But when my chronic stress and exhaustion turned into systemic inflammation (which can lead to major diseases like Alzheimer’s), I realized it was time to change my lifestyle.

                As part of my lifestyle upgrade, I knew I needed to move more.

                My friends who exercise all gave me the same advice: find an exercise you like to do and find a specific time in your schedule when you can consistently do it.

                That made sense to me.

                So, I decided to swim.

                I used to love to swim when I was young, but I hadn’t done it for years. The best time for me to do it was immediately after work, since I could easily get an open swim lane at my local fitness club then.

                Also, swimming became a nice reason for me to leave work on time. And I got to enjoy a nice workout before eating dinner.

                Swimming is a good way to get your cardio or endurance training. But, walking, running and dancing are nice alternatives.

                So find an exercise you love and stick to it. Ideally, get a combination of endurance training, strength training and flexibility training in during your daily 20-minute workout.

                If you haven’t exercised in a while and have a lot of stress in your life, you may want to give yoga a try because you will increase your flexibility and lower your stress.

                A — Attitude

                Stress may be a major reason why you aren’t feeling well all of the time. At least that was the case with me.

                When I worked 70 hours per week as a High-Tech Executive, I felt chronically stressed and exhausted. But there was one thing that always worked to help me feel calmer and less fatigued.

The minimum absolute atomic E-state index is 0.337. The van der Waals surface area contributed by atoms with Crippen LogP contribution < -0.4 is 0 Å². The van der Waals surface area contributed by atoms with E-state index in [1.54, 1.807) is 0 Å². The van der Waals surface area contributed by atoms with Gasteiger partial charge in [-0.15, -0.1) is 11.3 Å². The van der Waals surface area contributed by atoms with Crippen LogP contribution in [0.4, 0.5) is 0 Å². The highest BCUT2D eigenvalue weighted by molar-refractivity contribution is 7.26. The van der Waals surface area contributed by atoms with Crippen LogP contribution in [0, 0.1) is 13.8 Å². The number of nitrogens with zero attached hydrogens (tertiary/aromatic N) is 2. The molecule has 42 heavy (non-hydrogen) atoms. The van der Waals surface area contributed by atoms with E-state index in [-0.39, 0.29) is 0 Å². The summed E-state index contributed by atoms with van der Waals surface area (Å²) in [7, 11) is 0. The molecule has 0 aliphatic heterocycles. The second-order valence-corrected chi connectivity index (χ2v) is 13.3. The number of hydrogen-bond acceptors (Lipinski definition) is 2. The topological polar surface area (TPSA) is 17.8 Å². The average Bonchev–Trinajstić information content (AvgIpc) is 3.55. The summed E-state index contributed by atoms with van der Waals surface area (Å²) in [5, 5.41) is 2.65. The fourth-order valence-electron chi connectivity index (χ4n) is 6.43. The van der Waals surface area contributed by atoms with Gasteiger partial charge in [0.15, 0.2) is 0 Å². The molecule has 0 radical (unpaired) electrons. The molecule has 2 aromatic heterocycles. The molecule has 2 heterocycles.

Do you want to know what that master stress-busting technique was?

                Breathing.

                But not just any old breathing. It was a special form of deep Yogic breathing called the “Long-Exhale Breathing” or “4-7-8 breathing” or “Pranayama” in Sanskrit).

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                Here’s how you do “Long-Exhale Breathing”:

                1. Sit in a comfortable position with your spine straight and your hand on your tummy (so you know you are breathing deeply from your diaphragm and not shallowly from your chest)
                2. Breathe in deeply and slowly from your diaphragm with your mouth closed while you count to 4 (ideally until your stomach feels full of air)
                3. Hold your breath while you count to 7 mentally and enjoy the stillness
                4. Breathe out through your mouth with a “ha” sound while you count to 8 (or until your stomach has no more air in it)
                5. Pause after you finish your exhale while you notice the sense of wholeness and relaxation from completing one conscious, deep, long exhale breath
                6. Repeat 3 times ensuring your exhale is longer than your inhale so you relax your nervous system

                This type of “long-exhale breathing” is scientifically proven to reduce stress.

                When your exhale is twice as long as your inhale, it soothes your parasympathetic nervous system, which regulates the relaxation response.[8]

                Plus, this is a great technique for helping you get to sleep, too.

                N — Nutrition

                Diet is vital for beating fatigue – after all, food is your main source of energy.

                If your diet is poor, then it implies you’re not getting the nutrients you need to sustain healthy energy levels.

                Eating a diet for fatigue doesn’t need to be complicated, time-consuming though.

                For most people, it’s just a case of swapping a few unhealthy foods for a few healthier ones, like switching from low-fiber, processed foods to whole, high-fiber foods.